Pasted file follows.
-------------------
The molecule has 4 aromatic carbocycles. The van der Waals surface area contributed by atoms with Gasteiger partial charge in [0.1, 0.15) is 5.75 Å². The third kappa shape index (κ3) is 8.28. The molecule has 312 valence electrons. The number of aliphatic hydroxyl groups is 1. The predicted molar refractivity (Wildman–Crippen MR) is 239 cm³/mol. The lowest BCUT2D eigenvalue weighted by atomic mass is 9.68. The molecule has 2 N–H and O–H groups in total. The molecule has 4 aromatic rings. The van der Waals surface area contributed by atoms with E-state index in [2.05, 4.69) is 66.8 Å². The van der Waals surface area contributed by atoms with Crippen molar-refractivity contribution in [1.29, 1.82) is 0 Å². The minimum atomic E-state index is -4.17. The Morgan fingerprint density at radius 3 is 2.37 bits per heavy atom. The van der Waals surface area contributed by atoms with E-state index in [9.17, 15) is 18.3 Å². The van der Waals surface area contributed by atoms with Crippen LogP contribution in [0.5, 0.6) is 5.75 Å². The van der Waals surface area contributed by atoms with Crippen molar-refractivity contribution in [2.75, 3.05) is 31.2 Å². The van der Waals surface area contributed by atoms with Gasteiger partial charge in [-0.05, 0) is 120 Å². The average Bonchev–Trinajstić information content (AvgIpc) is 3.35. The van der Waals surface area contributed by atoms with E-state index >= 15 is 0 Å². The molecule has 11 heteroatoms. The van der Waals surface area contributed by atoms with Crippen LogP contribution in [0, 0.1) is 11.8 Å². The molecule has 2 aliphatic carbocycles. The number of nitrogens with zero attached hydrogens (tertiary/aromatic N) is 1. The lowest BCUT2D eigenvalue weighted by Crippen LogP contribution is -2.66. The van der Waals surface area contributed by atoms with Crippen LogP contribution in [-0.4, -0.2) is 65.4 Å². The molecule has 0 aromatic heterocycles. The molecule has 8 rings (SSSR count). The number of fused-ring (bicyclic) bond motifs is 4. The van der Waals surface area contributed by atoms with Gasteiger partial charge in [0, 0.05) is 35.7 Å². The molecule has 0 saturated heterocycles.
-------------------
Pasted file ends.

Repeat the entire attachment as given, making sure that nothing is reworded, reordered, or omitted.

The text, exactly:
The molecule has 4 aromatic carbocycles. The van der Waals surface area contributed by atoms with Gasteiger partial charge in [0.1, 0.15) is 5.75 Å². The third kappa shape index (κ3) is 8.28. The molecule has 312 valence electrons. The number of aliphatic hydroxyl groups is 1. The predicted molar refractivity (Wildman–Crippen MR) is 239 cm³/mol. The lowest BCUT2D eigenvalue weighted by atomic mass is 9.68. The molecule has 2 N–H and O–H groups in total. The molecule has 4 aromatic rings. The van der Waals surface area contributed by atoms with E-state index in [2.05, 4.69) is 66.8 Å². The van der Waals surface area contributed by atoms with Crippen molar-refractivity contribution in [1.29, 1.82) is 0 Å². The minimum atomic E-state index is -4.17. The Morgan fingerprint density at radius 3 is 2.37 bits per heavy atom. The van der Waals surface area contributed by atoms with E-state index in [9.17, 15) is 18.3 Å². The van der Waals surface area contributed by atoms with Crippen LogP contribution in [0.5, 0.6) is 5.75 Å². The van der Waals surface area contributed by atoms with Crippen molar-refractivity contribution in [2.75, 3.05) is 31.2 Å². The van der Waals surface area contributed by atoms with Gasteiger partial charge in [-0.05, 0) is 120 Å². The average Bonchev–Trinajstić information content (AvgIpc) is 3.35. The van der Waals surface area contributed by atoms with E-state index >= 15 is 0 Å². The molecule has 11 heteroatoms. The van der Waals surface area contributed by atoms with Crippen LogP contribution in [0, 0.1) is 11.8 Å². The molecule has 2 aliphatic carbocycles. The number of nitrogens with zero attached hydrogens (tertiary/aromatic N) is 1. The lowest BCUT2D eigenvalue weighted by Crippen LogP contribution is -2.66. The van der Waals surface area contributed by atoms with Crippen LogP contribution in [-0.4, -0.2) is 65.4 Å². The molecule has 0 aromatic heterocycles. The molecule has 8 rings (SSSR count). The number of fused-ring (bicyclic) bond motifs is 4. The van der Waals surface area contributed by atoms with Gasteiger partial charge in [0, 0.05) is 35.7 Å². The molecule has 0 saturated heterocycles.